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Thursday, December 2, 2010

Bank embezzler gets prison in Montana

.A former bank employee in Forsyth who embezzled $84,000 and used some of the money for fertility treatments will spend a year in federal prison.

Chief U.S. District Judge Richard Cebull on Thursday sentenced Courtney Marie Batey, 31, of Hysham to a year and a day in prison and ordered her to pay $84,040 restitution.
"I am extremely remorseful," Batey said. "It will never happen again."
Assistant federal defender Steve Babcock asked for leniency, saying depression, anxiety and medical problems that made it difficult to become pregnant led Batey to make poor choices.
Some of the money Batey stole went to pay for fertility treatments, Babcock said. And while admitting that Batey lived beyond her means, Babcock said she had a modest lifestyle.
Batey had no criminal history and cooperated when confronted with the thefts, Babcock said.
A six-month sentence to a halfway house would allow Batey, who has a young daughter, to continue with mental health counseling, Babcock said. Batey is more concerned with others than herself and was extremely remorseful, he said.
The judge declined the defense's recommendation but gave Batey a break by sentencing her below the guideline range of 15 months to 21 months.
The sentence will allow Batey to earn good time, which would shorten her sentence by about 15 percent.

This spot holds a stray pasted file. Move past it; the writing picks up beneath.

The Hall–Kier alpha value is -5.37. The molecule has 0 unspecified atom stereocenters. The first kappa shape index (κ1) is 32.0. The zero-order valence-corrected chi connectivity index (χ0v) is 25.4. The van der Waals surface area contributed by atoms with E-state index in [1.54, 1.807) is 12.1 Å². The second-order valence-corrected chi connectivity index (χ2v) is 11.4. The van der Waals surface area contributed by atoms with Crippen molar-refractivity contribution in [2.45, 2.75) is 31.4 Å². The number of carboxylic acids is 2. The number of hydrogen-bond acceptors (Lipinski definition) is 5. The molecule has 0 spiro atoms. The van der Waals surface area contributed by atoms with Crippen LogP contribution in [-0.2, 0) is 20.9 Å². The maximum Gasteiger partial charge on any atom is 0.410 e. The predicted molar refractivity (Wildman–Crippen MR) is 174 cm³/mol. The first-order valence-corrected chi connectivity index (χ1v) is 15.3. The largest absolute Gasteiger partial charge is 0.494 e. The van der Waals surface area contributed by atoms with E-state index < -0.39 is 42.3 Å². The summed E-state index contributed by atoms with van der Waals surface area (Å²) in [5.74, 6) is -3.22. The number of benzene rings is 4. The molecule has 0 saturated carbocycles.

Prison time is necessary, Cebull said, to reflect the seriousness of the crime, provide punishment and serve as a deterrent to others.
Batey pleaded guilty in August to one count of bank embezzlement. Batey worked as a teller at the Wells Fargo Bank in Forsyth for six years until July 2009, when she was promoted to teller/service manager.
Assistant U.S. Attorney Ryan Archer said Batey took advantage of her supervisory position to steal money from her teller drawer for about 18 months. She replaced the stolen funds with money she took from customer accounts when the customers cashed in certificates of deposit.
The embezzlement was discovered when a customer complained about being shorted $5,000 when she redeemed two CDs, Archer said. The bank compensated the customers for their losses.
Archer said there was nothing unique about Batey's case and that a 15-month sentence was reasonable. Batey stole a significant amount not only from her employer but also from customers, he said.
Batey used the money for personal gain by buying a $46,000 pickup truck and a $6,300 four-wheeler for her family in addition spending about $21,000 on medical expenses, Archer said.
Cebull said he would recommend that Batey serve her time in a medical facility and allowed her to report to the prison.

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